Things have improved since then, but I am still pondering the lingering effects.
For all my frustrations, on some level I still do like my body. No, it doesn’t look the way I’d prefer it to look, but I am still capable of doing all sorts of things. My frustration with my lack of activity during recovery is a testament to that. I enjoy Zumba and kickboxing and hiking and casual walks in the cemetery. I like having a body that enables me to catch a snowflake on my tongue or walk on the beach or get sore muscles from lifting weights or cook and consume delicious foods.
Although this has been brewing in my head for weeks, I decided to blog about it today when I was rereading The Screwtape Letters. (This is the fourth or fifth time I’ve read that book in 18 months.) In Chapter 13, Screwtape talks about genuine Pleasures that humans experience, and how they make the work of Hell more difficult.
The deepest likings and impulses of any man are the raw material, the starting-point, with which the Enemy has furnished him. … The man who truly and disinterestedly enjoys any one thing in the world, for its own sake, and without caring two-pence what other people say about it, is by that very fact fore-armed against some of our subtlest modes of attack. You should always try to make the patient abandon the people or food or books he really likes in favour of the ‘best’ people, the ‘right’ food, the ‘important’ books.
That got me thinking: Shouldn’t my body and its activities (to the extent that they are not sinful) be one of those things that I don’t care “two-pence what other people say about it,” including society and its standards of beauty and the world and Strangers On The Internet?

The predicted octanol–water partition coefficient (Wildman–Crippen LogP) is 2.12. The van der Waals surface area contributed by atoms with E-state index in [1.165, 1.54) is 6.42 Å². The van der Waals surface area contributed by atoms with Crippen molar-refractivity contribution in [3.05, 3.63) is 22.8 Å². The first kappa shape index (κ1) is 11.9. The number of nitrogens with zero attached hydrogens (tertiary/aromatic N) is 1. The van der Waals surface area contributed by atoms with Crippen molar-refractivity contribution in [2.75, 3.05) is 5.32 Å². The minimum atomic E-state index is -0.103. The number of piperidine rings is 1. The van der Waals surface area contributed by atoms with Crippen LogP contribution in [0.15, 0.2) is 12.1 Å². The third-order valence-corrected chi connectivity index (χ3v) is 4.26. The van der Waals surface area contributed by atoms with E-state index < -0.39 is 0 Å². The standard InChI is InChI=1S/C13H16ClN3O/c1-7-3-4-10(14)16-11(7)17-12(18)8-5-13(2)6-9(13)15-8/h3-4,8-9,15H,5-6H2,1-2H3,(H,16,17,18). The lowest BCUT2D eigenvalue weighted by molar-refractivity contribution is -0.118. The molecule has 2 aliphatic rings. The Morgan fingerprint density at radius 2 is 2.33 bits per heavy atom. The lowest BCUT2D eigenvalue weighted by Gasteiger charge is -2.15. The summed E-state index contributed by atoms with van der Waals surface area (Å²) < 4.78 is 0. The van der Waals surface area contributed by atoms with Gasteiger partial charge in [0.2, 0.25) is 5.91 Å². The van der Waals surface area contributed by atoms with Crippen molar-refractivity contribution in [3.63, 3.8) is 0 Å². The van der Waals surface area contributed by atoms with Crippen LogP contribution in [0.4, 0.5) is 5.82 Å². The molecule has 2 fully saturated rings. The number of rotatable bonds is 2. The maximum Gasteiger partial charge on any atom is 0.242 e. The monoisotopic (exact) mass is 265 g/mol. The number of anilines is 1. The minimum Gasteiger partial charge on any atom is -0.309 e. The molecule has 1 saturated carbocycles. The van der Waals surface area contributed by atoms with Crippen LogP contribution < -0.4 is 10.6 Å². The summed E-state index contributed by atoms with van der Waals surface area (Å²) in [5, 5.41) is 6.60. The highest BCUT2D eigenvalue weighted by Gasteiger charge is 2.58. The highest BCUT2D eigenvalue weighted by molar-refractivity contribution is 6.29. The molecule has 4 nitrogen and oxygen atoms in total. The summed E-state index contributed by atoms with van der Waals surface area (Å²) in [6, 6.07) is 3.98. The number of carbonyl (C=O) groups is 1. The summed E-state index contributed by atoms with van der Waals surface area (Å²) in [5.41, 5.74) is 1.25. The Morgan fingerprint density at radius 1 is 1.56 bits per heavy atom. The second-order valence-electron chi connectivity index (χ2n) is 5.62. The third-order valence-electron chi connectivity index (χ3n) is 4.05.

If my body is as God made it, imperfect as it is by way of existing in a fallen world and containing my sin nature, then if I do my best to take care of it and use it well, and I enjoy the things I can do with it, what else about my physical form really matters?
Shouldn’t I just do what I can, and what I please, without worrying about being the “best,” “right,” and “important” shape and weight?
Sure, I may not like the way I look a lot of the time, but many things I don’t like are things I really can’t help: when my skin breaks out, how my weight is naturally distributed, my height (or lack thereof), and the shape of my nose. If I can’t help it, there’s not much good in spending any energy or thought in disliking it.
I can’t conclude without adding a remark by Joy, when I first brainstormed this post with her: “Sometimes I wonder how many people have been distracted from God/more eternal concerns because of their preoccupation and dissatisfaction with their bodies.” Our bodies are important, but we shouldn’t forget that they are temporary. Our souls are eternal, and should take priority.
Not that it’s wrong to be concerned about one’s health, to challenge oneself with exercise, to eat less sugar/fat/whatever, or to want to lose a few pounds. We should take care of the bodies that God has given us, in ways that suit us personally. The issue, as with most things, is the proportion and priority you give them. Everything, including one’s health, must have its proper place.
I think it equally undesirable to be a fanatical dieter who cannot have so much as one French fry without going an extra 20 minutes on the elliptical machine, as to be a person who refuses to get up from the couch and gives no thought to the effects of what he puts into his stomach.
With all that said, this seems like an appropriate song for this post:
(P.S. I’m fairly certain Elsa is an INTJ.)
Now if you’ll excuse me, I’m going to take a long walk in the snow and then cook some bacon.